"הקורבן מדבר עם עורך הדין שלו."

Translation:The victim speaks with his lawyer.

September 12, 2016

23 Comments
This discussion is locked.


https://www.duolingo.com/profile/Dov360473

The sacrifice is speaking with his lawyer? Seems a bit late, don'tcha know? If translated literally, it presents a bizarre image. I'm picturing Isaac tied up, requesting to speak with his lawyer, with Abraham standing there tapping his foot impatiently.


https://www.duolingo.com/profile/AnCatDubh

It’s ‘victim’ but kudos on that imagery. You reminded me of this skit I wrote once.


https://www.duolingo.com/profile/Jonathan126555

I read your skit, ACD. If you read the original more carefully, you'll find your joke doesn't fit. Isaac was already a young man, since he was capable of carrying all the wood for the sacrifice. Abraham would not have been capable of overpowering Isaac, and so he had to come clean about the plan in the later stages. Isaac, then, was prepared to meet his death voluntarily.

I won't interpret the story here, since I don't want to be a source of contention, but whatever its larger significance, it won't support your skit (which, after all, wasn't merely a joke, but had a polemical purpose).


https://www.duolingo.com/profile/NoamKriten

How about a victim of a crime, when prosecuting the attacker?


https://www.duolingo.com/profile/danny912421

ha-korbán medabér im oréch ha-din sheló.


https://www.duolingo.com/profile/Dary_333

Hmm, it's very similiar to Indonesian, "korban: victim"


https://www.duolingo.com/profile/Jonathan126555

Interesting, thanks, although not just a coincidence, since there is a route, via Islam, that connects the Indonesian to the Hebrew.

In Arabic, one possible word for "sacrifice/offering/immolation" is "qurban" قربان , which is the same word, obviously, as קורבן (in the Tanakhic sense rather than the sense "victim", as in the Duolingo sentence).

So the Muslim conquest of what is now known as Indonesia carried the Arabic word there, and it was adopted into the home language, and even took on the broad everyday sense of "victim", as קורבן did in modern Hebrew.

As far as I can see, the Arabic "qurban" is not the word normally used for "victim" in the broad sense, so there would still be a small coincidence in that Indonesian happened to make the same semantic move as modern Hebrew, while Arabic did not (although consider this to be pending until a native-speaker or scholar of Arabic steps in).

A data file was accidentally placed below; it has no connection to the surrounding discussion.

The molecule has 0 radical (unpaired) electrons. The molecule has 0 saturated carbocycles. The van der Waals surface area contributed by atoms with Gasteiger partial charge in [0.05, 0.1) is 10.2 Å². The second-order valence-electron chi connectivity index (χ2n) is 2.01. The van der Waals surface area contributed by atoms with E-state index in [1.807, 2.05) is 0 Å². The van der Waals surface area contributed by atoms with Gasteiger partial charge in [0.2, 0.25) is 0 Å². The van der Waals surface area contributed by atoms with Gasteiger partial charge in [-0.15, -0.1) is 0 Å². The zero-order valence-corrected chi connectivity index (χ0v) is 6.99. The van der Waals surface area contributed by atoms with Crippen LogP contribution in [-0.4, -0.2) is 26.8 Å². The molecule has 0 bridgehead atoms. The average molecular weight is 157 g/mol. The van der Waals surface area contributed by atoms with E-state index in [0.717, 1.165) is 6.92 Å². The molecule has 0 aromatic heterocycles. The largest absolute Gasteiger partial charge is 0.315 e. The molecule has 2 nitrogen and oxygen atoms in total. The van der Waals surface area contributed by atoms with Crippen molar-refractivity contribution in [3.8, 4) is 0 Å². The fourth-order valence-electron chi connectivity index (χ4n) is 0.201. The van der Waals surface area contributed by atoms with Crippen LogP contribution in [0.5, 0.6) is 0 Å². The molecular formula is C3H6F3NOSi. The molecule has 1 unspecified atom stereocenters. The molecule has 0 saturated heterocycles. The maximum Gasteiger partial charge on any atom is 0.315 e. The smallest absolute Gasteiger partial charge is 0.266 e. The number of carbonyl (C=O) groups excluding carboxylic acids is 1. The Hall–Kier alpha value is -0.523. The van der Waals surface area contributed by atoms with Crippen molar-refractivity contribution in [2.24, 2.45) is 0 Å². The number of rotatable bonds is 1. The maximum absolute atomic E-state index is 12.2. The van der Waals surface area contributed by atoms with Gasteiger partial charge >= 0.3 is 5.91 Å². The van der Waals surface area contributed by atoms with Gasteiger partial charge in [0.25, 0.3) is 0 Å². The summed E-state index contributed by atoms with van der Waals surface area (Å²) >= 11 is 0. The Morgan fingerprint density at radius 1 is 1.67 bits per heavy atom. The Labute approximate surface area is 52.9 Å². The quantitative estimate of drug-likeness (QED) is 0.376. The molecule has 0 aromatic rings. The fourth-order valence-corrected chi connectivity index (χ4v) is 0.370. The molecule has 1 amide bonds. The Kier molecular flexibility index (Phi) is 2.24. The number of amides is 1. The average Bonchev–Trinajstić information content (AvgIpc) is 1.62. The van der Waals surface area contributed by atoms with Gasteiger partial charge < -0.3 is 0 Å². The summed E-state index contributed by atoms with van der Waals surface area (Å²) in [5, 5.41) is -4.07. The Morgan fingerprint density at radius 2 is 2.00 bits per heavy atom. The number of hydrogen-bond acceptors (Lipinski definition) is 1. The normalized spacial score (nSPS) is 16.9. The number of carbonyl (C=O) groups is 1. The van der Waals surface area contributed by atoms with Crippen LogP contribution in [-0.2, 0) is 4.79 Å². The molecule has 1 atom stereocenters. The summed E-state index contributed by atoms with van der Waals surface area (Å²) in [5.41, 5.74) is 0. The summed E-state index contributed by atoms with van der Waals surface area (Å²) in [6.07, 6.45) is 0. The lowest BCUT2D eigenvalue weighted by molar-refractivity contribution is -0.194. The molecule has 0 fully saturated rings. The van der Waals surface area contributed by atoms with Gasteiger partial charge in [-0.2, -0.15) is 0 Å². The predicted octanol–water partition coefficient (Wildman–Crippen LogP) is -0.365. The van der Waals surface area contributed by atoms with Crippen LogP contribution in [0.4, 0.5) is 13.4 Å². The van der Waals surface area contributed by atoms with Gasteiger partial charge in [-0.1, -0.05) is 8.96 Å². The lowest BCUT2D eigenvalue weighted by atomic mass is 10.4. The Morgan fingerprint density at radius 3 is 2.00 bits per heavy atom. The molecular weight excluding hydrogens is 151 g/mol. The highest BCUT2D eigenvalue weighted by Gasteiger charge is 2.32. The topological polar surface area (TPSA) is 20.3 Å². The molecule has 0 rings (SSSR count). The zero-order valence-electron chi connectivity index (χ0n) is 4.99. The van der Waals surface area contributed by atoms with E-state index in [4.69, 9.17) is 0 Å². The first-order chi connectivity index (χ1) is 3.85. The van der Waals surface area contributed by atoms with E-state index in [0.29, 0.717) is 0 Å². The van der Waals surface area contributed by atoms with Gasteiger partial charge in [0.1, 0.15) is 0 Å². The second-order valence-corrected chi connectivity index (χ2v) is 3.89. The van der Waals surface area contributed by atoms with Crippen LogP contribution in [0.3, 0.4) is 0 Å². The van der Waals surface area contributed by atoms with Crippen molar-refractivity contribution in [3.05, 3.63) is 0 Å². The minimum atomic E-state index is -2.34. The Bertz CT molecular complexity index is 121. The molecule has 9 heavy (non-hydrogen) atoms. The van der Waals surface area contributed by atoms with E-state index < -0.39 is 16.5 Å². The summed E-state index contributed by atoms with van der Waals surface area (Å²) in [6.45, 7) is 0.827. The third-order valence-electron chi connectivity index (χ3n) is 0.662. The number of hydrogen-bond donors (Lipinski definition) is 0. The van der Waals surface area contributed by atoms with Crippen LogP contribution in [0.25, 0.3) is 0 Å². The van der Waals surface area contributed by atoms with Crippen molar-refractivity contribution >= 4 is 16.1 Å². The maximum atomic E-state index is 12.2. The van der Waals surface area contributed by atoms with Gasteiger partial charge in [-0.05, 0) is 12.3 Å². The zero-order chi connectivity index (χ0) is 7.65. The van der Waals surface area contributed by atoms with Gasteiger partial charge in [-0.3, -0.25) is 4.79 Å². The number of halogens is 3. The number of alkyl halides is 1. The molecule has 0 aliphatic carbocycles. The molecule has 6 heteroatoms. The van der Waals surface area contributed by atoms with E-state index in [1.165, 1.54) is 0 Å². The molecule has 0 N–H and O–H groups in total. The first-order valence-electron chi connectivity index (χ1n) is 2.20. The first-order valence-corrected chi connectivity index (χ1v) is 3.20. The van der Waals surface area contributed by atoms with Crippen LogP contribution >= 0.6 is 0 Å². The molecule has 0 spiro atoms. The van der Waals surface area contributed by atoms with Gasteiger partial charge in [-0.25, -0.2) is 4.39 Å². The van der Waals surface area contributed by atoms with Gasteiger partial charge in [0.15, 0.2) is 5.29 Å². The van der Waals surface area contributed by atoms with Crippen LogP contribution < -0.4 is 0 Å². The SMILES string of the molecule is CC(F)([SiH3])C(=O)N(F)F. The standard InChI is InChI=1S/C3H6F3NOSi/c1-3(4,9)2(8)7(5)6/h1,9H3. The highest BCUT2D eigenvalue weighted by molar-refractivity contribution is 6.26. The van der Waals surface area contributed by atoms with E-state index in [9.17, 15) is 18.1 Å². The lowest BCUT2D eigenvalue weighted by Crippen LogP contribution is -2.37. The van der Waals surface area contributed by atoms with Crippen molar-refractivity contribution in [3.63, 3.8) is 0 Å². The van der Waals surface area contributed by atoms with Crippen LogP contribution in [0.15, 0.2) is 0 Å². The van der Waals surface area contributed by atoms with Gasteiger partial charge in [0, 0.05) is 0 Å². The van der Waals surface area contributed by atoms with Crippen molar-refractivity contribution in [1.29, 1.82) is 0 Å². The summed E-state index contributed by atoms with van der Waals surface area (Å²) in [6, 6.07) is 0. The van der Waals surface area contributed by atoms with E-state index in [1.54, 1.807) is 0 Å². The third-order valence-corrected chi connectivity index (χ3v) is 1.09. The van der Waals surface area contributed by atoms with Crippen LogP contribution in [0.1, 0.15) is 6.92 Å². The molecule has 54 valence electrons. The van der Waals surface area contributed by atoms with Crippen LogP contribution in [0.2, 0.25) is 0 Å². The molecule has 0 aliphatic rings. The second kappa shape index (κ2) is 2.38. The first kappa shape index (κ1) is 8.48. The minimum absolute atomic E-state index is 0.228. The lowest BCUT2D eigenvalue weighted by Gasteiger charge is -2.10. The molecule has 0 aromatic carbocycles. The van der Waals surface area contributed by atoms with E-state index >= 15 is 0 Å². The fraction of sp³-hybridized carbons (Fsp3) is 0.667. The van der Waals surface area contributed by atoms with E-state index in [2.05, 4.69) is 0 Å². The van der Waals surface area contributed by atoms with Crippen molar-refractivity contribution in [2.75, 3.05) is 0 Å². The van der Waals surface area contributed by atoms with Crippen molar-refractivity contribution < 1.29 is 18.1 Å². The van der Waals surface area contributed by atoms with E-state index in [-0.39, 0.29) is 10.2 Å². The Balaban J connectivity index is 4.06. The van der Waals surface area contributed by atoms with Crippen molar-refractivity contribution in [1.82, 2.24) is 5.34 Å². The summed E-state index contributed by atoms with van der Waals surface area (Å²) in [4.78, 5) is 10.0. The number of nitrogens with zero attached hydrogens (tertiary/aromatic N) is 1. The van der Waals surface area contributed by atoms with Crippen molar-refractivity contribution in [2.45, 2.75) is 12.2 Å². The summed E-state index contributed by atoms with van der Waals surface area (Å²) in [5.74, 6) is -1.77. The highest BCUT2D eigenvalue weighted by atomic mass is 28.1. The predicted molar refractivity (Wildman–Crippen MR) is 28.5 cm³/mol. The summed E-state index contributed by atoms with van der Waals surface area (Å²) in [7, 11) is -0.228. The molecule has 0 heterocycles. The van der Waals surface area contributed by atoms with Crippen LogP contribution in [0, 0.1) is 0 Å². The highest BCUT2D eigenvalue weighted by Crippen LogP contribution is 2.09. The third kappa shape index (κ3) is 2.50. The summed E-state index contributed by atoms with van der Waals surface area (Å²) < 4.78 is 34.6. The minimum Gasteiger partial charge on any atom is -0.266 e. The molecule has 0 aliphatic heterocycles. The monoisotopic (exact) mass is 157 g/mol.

https://www.duolingo.com/profile/AnCatDubh

Notice you’ll often hear people saying ‘העורך דין’. This is considered substandard and is frowned upon in formal/cultivated environments.


https://www.duolingo.com/profile/Dov360473

This reminds of the common error about the principal legal officer of a country or a state. They are Attorneys General, not Attorney Generals.


https://www.duolingo.com/profile/FelixZhao1

How do we make sense of the ה placements? Cause I tend to "fall" on that too ..


https://www.duolingo.com/profile/Theresa754142

If the word were ‏ ‏עורך דין, orekh din, a lawyer, that is in the construct state, so if you want to say “the lawyer”, (still construct state) the definite article only goes on the second word, so ‏עורך הדין, the lawyer, is correct.

(The word “lawyer” here has to be definite because of ‏שלו which follows).

Edited.


https://www.duolingo.com/profile/Jonathan126555

Your lawyer looks a bit odd, Theresa.


https://www.duolingo.com/profile/stef13131

Why is advocate not correct?


https://www.duolingo.com/profile/emc752906

Advocate and lawyer is not the same thing.


https://www.duolingo.com/profile/Dov360473

Is that a UK differentiation, because, as far as I know, in the US they're the same.


https://www.duolingo.com/profile/Larry824711

There are people who work (or volunteer) as advocates for various groups (foster children, homeless, victims of domestic violence, etc.) who may be social workers or other professions rather than attorneys.


https://www.duolingo.com/profile/duorthvader

That moment when one gives the same answer as duolingo but duolingo marks it wrong.


https://www.duolingo.com/profile/FMG.2

Is קורבן a native Hebrew word or is it an Aramaic word?


https://www.duolingo.com/profile/Jonathan126555

The root is ק.ר.ב, which yields many Hebrew words with a wide, but connected semantic field (קרוב, להתקרב, קרב, תקריב etc.).

So it's certainly not an isolated word borrowed from Aramaic (which I'm guessing is what you meant). Whether the root might have come from Aramaic, I don't know, but if so, it has been thoroughly absorbed into Hebrew.


https://www.duolingo.com/profile/Its-me.

So if the victim were female, would the only difference be changing שלו to שלה, or would we also use מדברת?


https://www.duolingo.com/profile/danny912421

It doesn't work like that. The word קורבן is always masculine, regardless of who it refers to. Therefore it can only be matched with מדבר and שלו. If the victim were a woman, you'd need to add additional information. For example: הקורבן של הפשע היה אישה בת ארבעים, והיא אמרה... "the victim of the crime was a woman, age 40, and she said..."

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